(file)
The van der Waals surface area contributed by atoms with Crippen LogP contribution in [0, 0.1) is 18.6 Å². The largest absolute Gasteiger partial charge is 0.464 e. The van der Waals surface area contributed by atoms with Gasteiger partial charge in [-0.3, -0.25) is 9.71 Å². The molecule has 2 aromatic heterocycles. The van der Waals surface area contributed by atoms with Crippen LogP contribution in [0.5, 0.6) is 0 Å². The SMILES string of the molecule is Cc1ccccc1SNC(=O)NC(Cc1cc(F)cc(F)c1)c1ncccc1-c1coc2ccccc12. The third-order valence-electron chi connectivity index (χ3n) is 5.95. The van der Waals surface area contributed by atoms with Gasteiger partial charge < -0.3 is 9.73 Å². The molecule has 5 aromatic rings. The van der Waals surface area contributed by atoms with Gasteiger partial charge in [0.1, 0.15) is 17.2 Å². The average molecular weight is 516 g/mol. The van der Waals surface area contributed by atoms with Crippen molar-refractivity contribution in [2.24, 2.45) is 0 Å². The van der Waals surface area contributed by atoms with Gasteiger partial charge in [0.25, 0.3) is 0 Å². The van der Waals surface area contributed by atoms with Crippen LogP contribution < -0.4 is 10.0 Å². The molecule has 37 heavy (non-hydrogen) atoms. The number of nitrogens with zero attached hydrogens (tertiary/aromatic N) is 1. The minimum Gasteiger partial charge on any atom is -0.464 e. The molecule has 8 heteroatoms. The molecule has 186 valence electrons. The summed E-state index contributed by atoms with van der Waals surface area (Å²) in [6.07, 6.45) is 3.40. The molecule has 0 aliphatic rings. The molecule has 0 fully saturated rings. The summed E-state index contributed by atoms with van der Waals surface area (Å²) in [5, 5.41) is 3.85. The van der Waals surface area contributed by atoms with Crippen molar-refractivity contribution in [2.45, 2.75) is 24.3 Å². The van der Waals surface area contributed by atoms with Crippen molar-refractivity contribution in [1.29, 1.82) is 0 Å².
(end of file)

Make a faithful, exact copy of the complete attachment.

The van der Waals surface area contributed by atoms with Crippen LogP contribution in [0, 0.1) is 18.6 Å². The largest absolute Gasteiger partial charge is 0.464 e. The van der Waals surface area contributed by atoms with Gasteiger partial charge in [-0.3, -0.25) is 9.71 Å². The molecule has 2 aromatic heterocycles. The van der Waals surface area contributed by atoms with Crippen LogP contribution in [0.5, 0.6) is 0 Å². The SMILES string of the molecule is Cc1ccccc1SNC(=O)NC(Cc1cc(F)cc(F)c1)c1ncccc1-c1coc2ccccc12. The third-order valence-electron chi connectivity index (χ3n) is 5.95. The van der Waals surface area contributed by atoms with Gasteiger partial charge < -0.3 is 9.73 Å². The molecule has 5 aromatic rings. The van der Waals surface area contributed by atoms with Gasteiger partial charge in [0.1, 0.15) is 17.2 Å². The average molecular weight is 516 g/mol. The van der Waals surface area contributed by atoms with Crippen molar-refractivity contribution in [2.24, 2.45) is 0 Å². The van der Waals surface area contributed by atoms with Gasteiger partial charge in [0.25, 0.3) is 0 Å². The van der Waals surface area contributed by atoms with Crippen LogP contribution < -0.4 is 10.0 Å². The molecule has 37 heavy (non-hydrogen) atoms. The number of nitrogens with zero attached hydrogens (tertiary/aromatic N) is 1. The minimum Gasteiger partial charge on any atom is -0.464 e. The molecule has 8 heteroatoms. The molecule has 186 valence electrons. The summed E-state index contributed by atoms with van der Waals surface area (Å²) in [6.07, 6.45) is 3.40. The molecule has 0 aliphatic rings. The molecule has 0 fully saturated rings. The summed E-state index contributed by atoms with van der Waals surface area (Å²) in [5, 5.41) is 3.85. The van der Waals surface area contributed by atoms with Crippen molar-refractivity contribution in [2.45, 2.75) is 24.3 Å². The van der Waals surface area contributed by atoms with Crippen molar-refractivity contribution in [1.29, 1.82) is 0 Å².